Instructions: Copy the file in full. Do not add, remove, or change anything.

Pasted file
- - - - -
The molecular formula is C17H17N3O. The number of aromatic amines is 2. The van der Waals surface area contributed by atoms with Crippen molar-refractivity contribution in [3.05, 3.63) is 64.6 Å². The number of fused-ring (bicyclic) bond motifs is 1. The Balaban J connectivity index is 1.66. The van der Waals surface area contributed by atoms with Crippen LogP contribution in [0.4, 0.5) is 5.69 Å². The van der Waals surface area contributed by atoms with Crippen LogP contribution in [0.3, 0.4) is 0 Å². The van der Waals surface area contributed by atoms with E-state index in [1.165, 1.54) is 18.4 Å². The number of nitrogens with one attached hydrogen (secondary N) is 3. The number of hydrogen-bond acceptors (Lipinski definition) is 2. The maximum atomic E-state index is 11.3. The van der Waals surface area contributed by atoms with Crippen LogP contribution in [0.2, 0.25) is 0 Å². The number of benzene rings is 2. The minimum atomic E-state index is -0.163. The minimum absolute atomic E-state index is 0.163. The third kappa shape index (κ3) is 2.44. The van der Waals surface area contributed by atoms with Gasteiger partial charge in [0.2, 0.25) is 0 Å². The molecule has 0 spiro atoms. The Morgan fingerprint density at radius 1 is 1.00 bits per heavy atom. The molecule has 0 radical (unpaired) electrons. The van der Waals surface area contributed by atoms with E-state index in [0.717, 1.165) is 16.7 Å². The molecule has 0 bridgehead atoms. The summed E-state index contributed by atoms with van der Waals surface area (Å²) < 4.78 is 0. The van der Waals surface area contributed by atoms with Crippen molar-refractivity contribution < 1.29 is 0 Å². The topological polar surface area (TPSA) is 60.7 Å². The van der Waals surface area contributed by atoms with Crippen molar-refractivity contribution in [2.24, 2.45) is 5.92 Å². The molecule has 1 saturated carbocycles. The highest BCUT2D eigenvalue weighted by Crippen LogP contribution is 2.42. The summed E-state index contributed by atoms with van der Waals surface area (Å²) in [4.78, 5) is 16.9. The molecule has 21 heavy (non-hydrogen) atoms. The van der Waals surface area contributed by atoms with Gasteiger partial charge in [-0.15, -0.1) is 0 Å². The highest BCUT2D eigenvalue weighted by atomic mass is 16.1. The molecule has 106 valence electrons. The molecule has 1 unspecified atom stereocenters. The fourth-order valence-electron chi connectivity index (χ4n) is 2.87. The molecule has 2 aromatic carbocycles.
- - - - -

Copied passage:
The molecular formula is C17H17N3O. The number of aromatic amines is 2. The van der Waals surface area contributed by atoms with Crippen molar-refractivity contribution in [3.05, 3.63) is 64.6 Å². The number of fused-ring (bicyclic) bond motifs is 1. The Balaban J connectivity index is 1.66. The van der Waals surface area contributed by atoms with Crippen LogP contribution in [0.4, 0.5) is 5.69 Å². The van der Waals surface area contributed by atoms with Crippen LogP contribution in [0.3, 0.4) is 0 Å². The van der Waals surface area contributed by atoms with E-state index in [1.165, 1.54) is 18.4 Å². The number of nitrogens with one attached hydrogen (secondary N) is 3. The number of hydrogen-bond acceptors (Lipinski definition) is 2. The maximum atomic E-state index is 11.3. The van der Waals surface area contributed by atoms with Crippen LogP contribution in [0.2, 0.25) is 0 Å². The number of benzene rings is 2. The minimum atomic E-state index is -0.163. The minimum absolute atomic E-state index is 0.163. The third kappa shape index (κ3) is 2.44. The van der Waals surface area contributed by atoms with Gasteiger partial charge in [0.2, 0.25) is 0 Å². The molecule has 0 spiro atoms. The Morgan fingerprint density at radius 1 is 1.00 bits per heavy atom. The molecule has 0 radical (unpaired) electrons. The van der Waals surface area contributed by atoms with E-state index in [0.717, 1.165) is 16.7 Å². The molecule has 0 bridgehead atoms. The summed E-state index contributed by atoms with van der Waals surface area (Å²) < 4.78 is 0. The van der Waals surface area contributed by atoms with Crippen molar-refractivity contribution < 1.29 is 0 Å². The topological polar surface area (TPSA) is 60.7 Å². The van der Waals surface area contributed by atoms with Crippen molar-refractivity contribution in [2.24, 2.45) is 5.92 Å². The molecule has 1 saturated carbocycles. The highest BCUT2D eigenvalue weighted by Crippen LogP contribution is 2.42. The summed E-state index contributed by atoms with van der Waals surface area (Å²) in [4.78, 5) is 16.9. The molecule has 21 heavy (non-hydrogen) atoms. The van der Waals surface area contributed by atoms with Gasteiger partial charge in [-0.15, -0.1) is 0 Å². The highest BCUT2D eigenvalue weighted by atomic mass is 16.1. The molecule has 106 valence electrons. The molecule has 1 unspecified atom stereocenters. The fourth-order valence-electron chi connectivity index (χ4n) is 2.87. The molecule has 2 aromatic carbocycles.